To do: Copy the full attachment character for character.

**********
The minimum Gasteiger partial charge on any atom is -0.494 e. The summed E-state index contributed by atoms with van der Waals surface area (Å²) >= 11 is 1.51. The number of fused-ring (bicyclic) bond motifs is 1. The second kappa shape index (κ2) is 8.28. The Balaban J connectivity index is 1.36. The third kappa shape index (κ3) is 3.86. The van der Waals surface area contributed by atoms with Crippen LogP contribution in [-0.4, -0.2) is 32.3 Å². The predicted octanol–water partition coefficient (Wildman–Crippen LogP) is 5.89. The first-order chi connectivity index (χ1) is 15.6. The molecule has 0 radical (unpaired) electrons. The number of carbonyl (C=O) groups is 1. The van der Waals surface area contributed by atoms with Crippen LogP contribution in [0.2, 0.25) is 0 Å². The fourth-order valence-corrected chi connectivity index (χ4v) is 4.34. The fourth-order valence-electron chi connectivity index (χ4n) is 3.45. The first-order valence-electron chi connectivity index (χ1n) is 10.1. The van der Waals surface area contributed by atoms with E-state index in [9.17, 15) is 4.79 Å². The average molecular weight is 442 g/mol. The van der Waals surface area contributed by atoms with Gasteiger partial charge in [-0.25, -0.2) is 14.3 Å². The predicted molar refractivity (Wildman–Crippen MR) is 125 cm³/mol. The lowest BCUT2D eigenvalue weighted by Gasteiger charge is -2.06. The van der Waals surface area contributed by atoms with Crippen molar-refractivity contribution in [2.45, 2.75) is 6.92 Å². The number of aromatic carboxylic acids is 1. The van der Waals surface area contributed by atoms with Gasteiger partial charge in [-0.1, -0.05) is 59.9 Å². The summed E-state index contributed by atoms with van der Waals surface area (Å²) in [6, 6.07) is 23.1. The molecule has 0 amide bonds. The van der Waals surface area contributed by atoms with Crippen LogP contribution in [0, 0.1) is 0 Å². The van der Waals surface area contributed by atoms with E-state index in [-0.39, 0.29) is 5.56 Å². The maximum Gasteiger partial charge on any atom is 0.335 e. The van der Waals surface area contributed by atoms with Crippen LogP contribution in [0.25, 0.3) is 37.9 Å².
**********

The minimum Gasteiger partial charge on any atom is -0.494 e. The summed E-state index contributed by atoms with van der Waals surface area (Å²) >= 11 is 1.51. The number of fused-ring (bicyclic) bond motifs is 1. The second kappa shape index (κ2) is 8.28. The Balaban J connectivity index is 1.36. The third kappa shape index (κ3) is 3.86. The van der Waals surface area contributed by atoms with Crippen LogP contribution in [-0.4, -0.2) is 32.3 Å². The predicted octanol–water partition coefficient (Wildman–Crippen LogP) is 5.89. The first-order chi connectivity index (χ1) is 15.6. The molecule has 0 radical (unpaired) electrons. The number of carbonyl (C=O) groups is 1. The van der Waals surface area contributed by atoms with Crippen LogP contribution in [0.2, 0.25) is 0 Å². The fourth-order valence-corrected chi connectivity index (χ4v) is 4.34. The fourth-order valence-electron chi connectivity index (χ4n) is 3.45. The first-order valence-electron chi connectivity index (χ1n) is 10.1. The van der Waals surface area contributed by atoms with E-state index in [9.17, 15) is 4.79 Å². The average molecular weight is 442 g/mol. The van der Waals surface area contributed by atoms with Gasteiger partial charge in [-0.25, -0.2) is 14.3 Å². The predicted molar refractivity (Wildman–Crippen MR) is 125 cm³/mol. The lowest BCUT2D eigenvalue weighted by Gasteiger charge is -2.06. The van der Waals surface area contributed by atoms with Crippen molar-refractivity contribution in [2.45, 2.75) is 6.92 Å². The number of aromatic carboxylic acids is 1. The van der Waals surface area contributed by atoms with Gasteiger partial charge in [-0.1, -0.05) is 59.9 Å². The summed E-state index contributed by atoms with van der Waals surface area (Å²) in [6, 6.07) is 23.1. The molecule has 0 amide bonds. The van der Waals surface area contributed by atoms with Crippen LogP contribution in [0, 0.1) is 0 Å². The van der Waals surface area contributed by atoms with E-state index in [-0.39, 0.29) is 5.56 Å². The maximum Gasteiger partial charge on any atom is 0.335 e. The van der Waals surface area contributed by atoms with Crippen LogP contribution in [0.25, 0.3) is 37.9 Å².